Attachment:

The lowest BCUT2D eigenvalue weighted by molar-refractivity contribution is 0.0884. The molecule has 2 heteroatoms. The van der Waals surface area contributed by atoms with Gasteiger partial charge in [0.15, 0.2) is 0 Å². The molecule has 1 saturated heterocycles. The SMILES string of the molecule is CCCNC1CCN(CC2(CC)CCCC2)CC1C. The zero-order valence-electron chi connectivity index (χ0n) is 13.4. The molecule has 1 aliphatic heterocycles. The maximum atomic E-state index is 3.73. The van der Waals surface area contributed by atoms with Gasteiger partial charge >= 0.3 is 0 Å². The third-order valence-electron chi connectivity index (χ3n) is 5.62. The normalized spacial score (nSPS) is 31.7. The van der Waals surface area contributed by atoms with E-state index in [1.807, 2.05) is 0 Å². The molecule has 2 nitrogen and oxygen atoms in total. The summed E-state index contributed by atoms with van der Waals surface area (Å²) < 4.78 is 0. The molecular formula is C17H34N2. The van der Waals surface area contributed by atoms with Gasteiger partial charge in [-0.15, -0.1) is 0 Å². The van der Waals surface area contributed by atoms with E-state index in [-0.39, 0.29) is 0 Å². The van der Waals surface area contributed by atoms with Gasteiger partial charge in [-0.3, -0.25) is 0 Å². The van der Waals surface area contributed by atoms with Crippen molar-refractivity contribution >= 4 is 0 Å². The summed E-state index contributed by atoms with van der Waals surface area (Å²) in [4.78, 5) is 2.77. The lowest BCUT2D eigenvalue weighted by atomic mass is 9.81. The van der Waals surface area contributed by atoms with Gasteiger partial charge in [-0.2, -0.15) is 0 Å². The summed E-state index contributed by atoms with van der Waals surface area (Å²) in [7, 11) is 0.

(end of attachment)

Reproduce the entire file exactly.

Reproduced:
The lowest BCUT2D eigenvalue weighted by molar-refractivity contribution is 0.0884. The molecule has 2 heteroatoms. The van der Waals surface area contributed by atoms with Gasteiger partial charge in [0.15, 0.2) is 0 Å². The molecule has 1 saturated heterocycles. The SMILES string of the molecule is CCCNC1CCN(CC2(CC)CCCC2)CC1C. The zero-order valence-electron chi connectivity index (χ0n) is 13.4. The molecule has 1 aliphatic heterocycles. The maximum atomic E-state index is 3.73. The van der Waals surface area contributed by atoms with Gasteiger partial charge >= 0.3 is 0 Å². The third-order valence-electron chi connectivity index (χ3n) is 5.62. The normalized spacial score (nSPS) is 31.7. The van der Waals surface area contributed by atoms with E-state index in [1.807, 2.05) is 0 Å². The molecule has 2 nitrogen and oxygen atoms in total. The summed E-state index contributed by atoms with van der Waals surface area (Å²) < 4.78 is 0. The molecular formula is C17H34N2. The van der Waals surface area contributed by atoms with Gasteiger partial charge in [-0.15, -0.1) is 0 Å². The van der Waals surface area contributed by atoms with E-state index in [-0.39, 0.29) is 0 Å². The van der Waals surface area contributed by atoms with Gasteiger partial charge in [-0.3, -0.25) is 0 Å². The van der Waals surface area contributed by atoms with Crippen molar-refractivity contribution >= 4 is 0 Å². The summed E-state index contributed by atoms with van der Waals surface area (Å²) in [4.78, 5) is 2.77. The lowest BCUT2D eigenvalue weighted by atomic mass is 9.81. The van der Waals surface area contributed by atoms with Gasteiger partial charge in [-0.2, -0.15) is 0 Å². The summed E-state index contributed by atoms with van der Waals surface area (Å²) in [7, 11) is 0.